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“Why have practical men not acquired credit? For the reason that architecture is born in discourse. Why not Men of Letters? For the reason that architecture is born of construction. To be an architect, one must seek discourse and construction together.”
Architecture and engagement is a profoundly tedious subject. Especially when it is presented as something new. Unless of course a new legitimacy were really to be advanced, a new mission for a discipline that has for years bemoaned its loss of social relevance and its marginalization on the building site. Yes, in that case there really would be something worth talking about. It would mean that a profession which can be regarded as the embodiment of fifty centuries of civilization could continue to shoulder that role. That someone capable of giving architecture a reason for existing for a further span of time had come along. Someone of the calibre of Vitruvius, Abbot Suger, Alberti, Palladio, Durand, Le Corbusier. See elsewhere in this book?
As yet, things look rather less threatening for the status quo. What, after all, is so new about all this? Architecture has always had a social task, hasn’t it? No architect has ever been able to be ‘disengaged’, either in the distant past or more latterly, surely? In recent years, too, Dutch architects have been actively involved in major social projects like the Vinex urban expansion scheme, in ‘mainports’ and infrastructure, or in explicitly ‘engaged’ research projects like Rotterdam 2045. The present writer heads a magazine that has never, in all its 75-year history, stopped raising the issue of the social significance of architecture. But in this it is by no means unique. Day in, day out, there have always been some architects preoccupied with subjects that transcend their profession. On the other hand, it must also be said that among those presently flirting with engagement are many who only a little while ago firmly rejected any attempt to quiz them about the social motivation of their professional practice. Now that there has been a change in fashion, the motives are changing too. But whether that will also change the social significance of architecture is exceedingly doubtful.
Day in, day out, there have always been some architects preoccupied with subjects that transcend their profession.
As such, the question of architecture and engagement is as superfluous as it is inevitable. Superfluous because a professional discipline or an art that is so costly, that demands so much time of so many people in achieving its purpose, that is at the heart of society and visible to everyone, can never exist in and for itself alone. But inevitable, too, because no professional discipline or art form is so in need of an external justification, a reason, a motive, a task and a mission, as architecture.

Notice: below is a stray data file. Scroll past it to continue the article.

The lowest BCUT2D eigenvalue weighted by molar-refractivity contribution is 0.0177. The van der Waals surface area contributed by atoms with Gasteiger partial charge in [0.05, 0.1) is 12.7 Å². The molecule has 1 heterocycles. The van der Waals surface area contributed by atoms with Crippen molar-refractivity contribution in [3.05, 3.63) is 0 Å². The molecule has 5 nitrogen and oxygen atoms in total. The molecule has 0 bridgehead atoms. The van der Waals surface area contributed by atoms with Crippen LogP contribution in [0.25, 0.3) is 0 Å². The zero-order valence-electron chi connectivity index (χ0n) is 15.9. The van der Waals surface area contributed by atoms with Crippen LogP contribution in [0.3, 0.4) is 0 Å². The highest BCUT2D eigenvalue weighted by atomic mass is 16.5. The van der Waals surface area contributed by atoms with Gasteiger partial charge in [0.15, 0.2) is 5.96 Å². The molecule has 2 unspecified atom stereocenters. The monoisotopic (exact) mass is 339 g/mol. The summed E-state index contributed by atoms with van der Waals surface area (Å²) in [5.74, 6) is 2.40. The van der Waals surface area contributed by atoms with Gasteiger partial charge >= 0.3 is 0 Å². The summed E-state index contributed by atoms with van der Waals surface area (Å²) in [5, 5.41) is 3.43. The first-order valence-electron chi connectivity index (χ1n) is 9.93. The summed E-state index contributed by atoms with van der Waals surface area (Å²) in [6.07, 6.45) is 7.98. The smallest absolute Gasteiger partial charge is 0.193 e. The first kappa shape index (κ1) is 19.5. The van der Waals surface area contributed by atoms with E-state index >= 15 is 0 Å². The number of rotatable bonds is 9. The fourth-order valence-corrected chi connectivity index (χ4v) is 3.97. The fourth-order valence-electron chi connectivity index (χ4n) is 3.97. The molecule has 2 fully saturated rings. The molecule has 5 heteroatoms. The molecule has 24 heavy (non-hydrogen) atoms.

Architecture has never succeeded in emptying itself of functional significance. It has a programme and a debate about the nature of that programme is only to be expected. But while these two variants of the same question belong together in the same way as the art of building and the craft of building, the remarkable thing about architecture is that the two appear to alternate in a historical succession, each in turn claiming hegemony in the debate on what architecture is really all about. And so, every now and then it becomes necessary to state the obvious, that architecture stands for something greater than itself. Only the next moment, I guarantee you now, having to stress once again that there is an autonomous moment in architecture that constitutes the discipline’s core; a body of knowledge, something unique, a distinctive dynamic of action and reaction in an independent métier.
But not just yet. The issue now is how architecture, after years of postmodernist dis-engagement, of philosophical deconstruction and of digital experiments with form, can recover some measure of social significance. Become involved. Contribute something to the public cause. And even though there won’t be any rush to establish a dogma for architecture as happened repeatedly in the past, there is nonetheless a strong need for a clearly defined task, a mandate that lends architecture its social relevance. In an overexposed culture in which it sometimes seems as if architecture has been reduced to the preserve of a very select group of celebrities who compete with one another for the few dozen prestigious projects that are available worldwide every year, there comes a moment when people want to return to the question of the invisible in architecture.
The question of why. The question of why is always of a different order from the questions of who, what and how. Anyone who is even moderately acquainted with architectural criticism and journalism knows that the last three questions are constantly being raised. There are newspapers and journals that concentrate on presenting new work (what). There are magazines devoted exclusively to the trials and tribulations of the superstars (who).